A Bettersafe Guide to Surviving and Thriving in a Hot Car This Heatwave
With the UK expected to be hit with record breaking 42°C heat, meaning potential Amber and Red weather warnings, driving in this temperature can be extremely damaging to both yourself and your car.
Here are Bettersafe’s top tips for surviving in a hot car this summer as well as how to cool down your car.
How to quickly cool down YOUR car!
1. ’Fan’ the car
Provided you’re not worried about looking a bit weird ‘fanning’ the interior of your car is a key step to cooling the temperature of your car and getting the heat out.
When you get to your car open both the windows on the passenger side and then proceed to ‘fan’ the car by swinging the driver’s door back and forth. If your car has a sunroof, keep it shut if you’re parked in the sunlight.
2. Correctly switch on the air-con
This may be an obvious one, but many people just switch on their air-con and hope for the best. To be able to get the most from your air-con you should:
Start the engine and turn your air conditioning onto its coldest setting. If your car has the option select the ‘external’ setting (more commonly known as the symbol with an arrow entering the car), rather than the ‘recalculation’ (more commonly known as the circular arrow).
This is because the outside air at this point will be a lot cooler than the inside.
Top-tip: Use the lower vents! Heat rises, so blast cold air into the footwells to drive hot air up and out of the car.
3. Switch to the ‘Circular arrow’ and close all windows
Once your air-con is blowing constant cold air close all the windows and switch to recirculated air. Open all remaining vents and adjust as you see fit.
If you are lucky enough to have a more advanced ‘climate control air-conditioning’ system set and maintain a constant temperature that is optimal for yourself and passengers.
How to survive a hot car journey
1. Plan your journey
Check and plan your route around traffic reports, meaning you spend less time in the car with the sun beaming down on you.
Top Tip: If possible start your journey early in the morning or late in the evening as the sun won’t be at its highest, hottest, point.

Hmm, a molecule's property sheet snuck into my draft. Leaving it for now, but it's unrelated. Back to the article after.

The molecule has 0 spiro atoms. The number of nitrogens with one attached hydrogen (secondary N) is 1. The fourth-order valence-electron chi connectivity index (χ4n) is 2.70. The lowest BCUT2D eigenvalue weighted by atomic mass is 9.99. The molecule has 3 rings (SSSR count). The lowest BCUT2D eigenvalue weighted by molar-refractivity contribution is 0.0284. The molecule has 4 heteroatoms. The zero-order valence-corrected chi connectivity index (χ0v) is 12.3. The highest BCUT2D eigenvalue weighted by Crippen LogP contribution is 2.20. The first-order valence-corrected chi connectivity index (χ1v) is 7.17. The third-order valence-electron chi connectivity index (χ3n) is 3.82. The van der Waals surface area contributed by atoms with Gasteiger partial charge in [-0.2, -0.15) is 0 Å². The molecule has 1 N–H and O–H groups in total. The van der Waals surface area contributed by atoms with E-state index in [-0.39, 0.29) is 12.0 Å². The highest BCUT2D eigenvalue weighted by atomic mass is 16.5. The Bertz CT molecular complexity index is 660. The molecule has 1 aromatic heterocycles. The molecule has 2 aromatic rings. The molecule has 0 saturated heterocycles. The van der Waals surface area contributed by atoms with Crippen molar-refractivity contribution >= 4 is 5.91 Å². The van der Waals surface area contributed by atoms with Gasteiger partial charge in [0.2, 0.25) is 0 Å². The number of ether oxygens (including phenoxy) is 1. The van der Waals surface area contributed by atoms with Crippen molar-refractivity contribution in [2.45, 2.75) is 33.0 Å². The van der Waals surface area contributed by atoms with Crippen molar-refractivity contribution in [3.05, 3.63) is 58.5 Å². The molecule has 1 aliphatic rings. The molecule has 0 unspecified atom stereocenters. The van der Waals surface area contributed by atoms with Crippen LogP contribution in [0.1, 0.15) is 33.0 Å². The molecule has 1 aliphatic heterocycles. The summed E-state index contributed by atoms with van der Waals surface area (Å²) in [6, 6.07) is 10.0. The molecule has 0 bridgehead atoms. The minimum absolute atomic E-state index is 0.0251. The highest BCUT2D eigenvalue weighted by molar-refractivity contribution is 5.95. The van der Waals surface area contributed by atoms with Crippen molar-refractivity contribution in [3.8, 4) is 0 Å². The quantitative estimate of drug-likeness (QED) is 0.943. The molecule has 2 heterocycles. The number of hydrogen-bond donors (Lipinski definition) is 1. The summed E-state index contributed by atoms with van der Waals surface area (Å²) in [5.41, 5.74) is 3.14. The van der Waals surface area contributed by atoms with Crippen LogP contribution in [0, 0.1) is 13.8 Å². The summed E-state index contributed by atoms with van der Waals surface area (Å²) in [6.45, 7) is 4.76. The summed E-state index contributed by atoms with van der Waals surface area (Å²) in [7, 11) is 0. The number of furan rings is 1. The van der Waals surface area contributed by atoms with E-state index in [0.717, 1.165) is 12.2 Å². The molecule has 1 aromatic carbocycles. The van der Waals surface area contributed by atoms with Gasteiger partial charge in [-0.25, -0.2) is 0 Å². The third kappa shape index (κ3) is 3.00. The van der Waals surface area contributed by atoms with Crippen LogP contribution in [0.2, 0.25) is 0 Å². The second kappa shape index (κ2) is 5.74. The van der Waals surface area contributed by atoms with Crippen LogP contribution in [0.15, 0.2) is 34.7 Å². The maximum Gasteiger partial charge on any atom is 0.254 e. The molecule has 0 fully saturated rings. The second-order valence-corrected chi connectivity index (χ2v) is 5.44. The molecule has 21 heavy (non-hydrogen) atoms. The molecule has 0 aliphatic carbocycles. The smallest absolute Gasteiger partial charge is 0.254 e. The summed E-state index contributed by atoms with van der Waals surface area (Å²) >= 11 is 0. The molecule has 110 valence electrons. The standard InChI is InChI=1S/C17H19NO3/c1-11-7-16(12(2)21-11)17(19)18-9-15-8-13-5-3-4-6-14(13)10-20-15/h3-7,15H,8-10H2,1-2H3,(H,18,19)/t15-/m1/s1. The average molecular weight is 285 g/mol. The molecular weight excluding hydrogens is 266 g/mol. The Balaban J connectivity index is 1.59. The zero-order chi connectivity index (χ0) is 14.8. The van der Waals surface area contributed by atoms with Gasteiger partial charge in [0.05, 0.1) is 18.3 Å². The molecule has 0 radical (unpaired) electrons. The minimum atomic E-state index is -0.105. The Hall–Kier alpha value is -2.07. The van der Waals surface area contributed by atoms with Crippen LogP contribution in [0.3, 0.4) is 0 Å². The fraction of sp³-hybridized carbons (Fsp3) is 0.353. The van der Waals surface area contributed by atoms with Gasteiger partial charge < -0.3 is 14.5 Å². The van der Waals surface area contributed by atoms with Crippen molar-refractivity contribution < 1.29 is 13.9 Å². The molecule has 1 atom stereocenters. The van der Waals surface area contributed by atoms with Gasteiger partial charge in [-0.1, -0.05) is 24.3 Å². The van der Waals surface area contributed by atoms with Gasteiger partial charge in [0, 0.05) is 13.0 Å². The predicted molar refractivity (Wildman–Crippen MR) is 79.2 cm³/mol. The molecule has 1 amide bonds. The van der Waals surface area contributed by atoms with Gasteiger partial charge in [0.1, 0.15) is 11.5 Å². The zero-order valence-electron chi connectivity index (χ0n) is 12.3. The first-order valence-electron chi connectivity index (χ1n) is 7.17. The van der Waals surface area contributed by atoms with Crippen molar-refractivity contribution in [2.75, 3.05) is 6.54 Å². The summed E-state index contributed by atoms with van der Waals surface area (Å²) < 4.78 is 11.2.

2. Pick the right footwear
Is it safe or legal to drive in Flip-Flops? Even though there is no explicit law that bans driving in flip-flops, highway code 97 states that it’s important that footwear does not prevent you from using controls in the correct manner.
Our experts at Bettersafe, recommend that you use suitable driving shoes that don’t impact your driving. Safety is always more important than convenience or fashion.
3. Avoiding the sun glare
Rule 237 of the Highway Code states that drivers who are dazzled by sunlight need to slow down or pull over.
Apart from the perk of looking ‘cool’ a pair of sunglasses or sun visor allows for more comfortable driving. That’s why we recommend investing in a decent pair of sunglasses, and in some cases prescription sunglasses, to maximise your ability to see clearly and not be affected by glare.
Top Tip: Even though they can be more expensive we recommend ‘polarised lenses’ to reduce glare.
4. Do a quick maintenance check
Just like humans struggle in extreme heat, so does your car. That’s why at Bettersafe we always recommend doing a quick maintenance check before your long journey. So make sure that your oil, coolant and screen wash levels are correct.
It’s also a good practice to check that your tyres are suitable for driving in this hot weather. Tyres are prone to wearing out faster and losing grip if they're not designed for high temperatures.
In case anything unexpected happens on your journey, Bettersafe has you covered with our Roadside Assistance. Get your quote today here.
5. How to keep your car cool when parked
Ideally we would want you to park in shaded areas however that is not always possible.
Because this is not always possible we recommend using ‘car sunshades’ as they can make a difference and reduce car temperature by up to 50%, so it may be worth investing in one. The most common are the reflective ones for the windscreen, as this is usually the largest window in the car.
For obvious reasons they're hugely popular in Spain and Greece. You pop them on top of the dashboard up against the inside of the windscreen. They might spoil the aesthetic of your shiny pride and joy a little but have to be worth considering for that level of heat reduction on hot days. You can also get ones that can be used whilst driving, on the passenger windows, to protect your children from UV rays.
6. Avoid road rage
Just like the UK temperatures rising, so can tempers. It is recommended to have a good sleep before travelling and avoiding busy roads when you can to avoid stress.
Top Tip: Avoid and ease road rage and stress by taking the recommended rest.
7. Drink plenty of water
Make sure you have enough water to keep yourself and passengers hydrated on your trip. Even mild dehydration can cause tiredness and nausea.
Top Tip: Empty a little water from your water bottles to allow for expansion and then freeze them overnight so that you can have cold water for your long trip.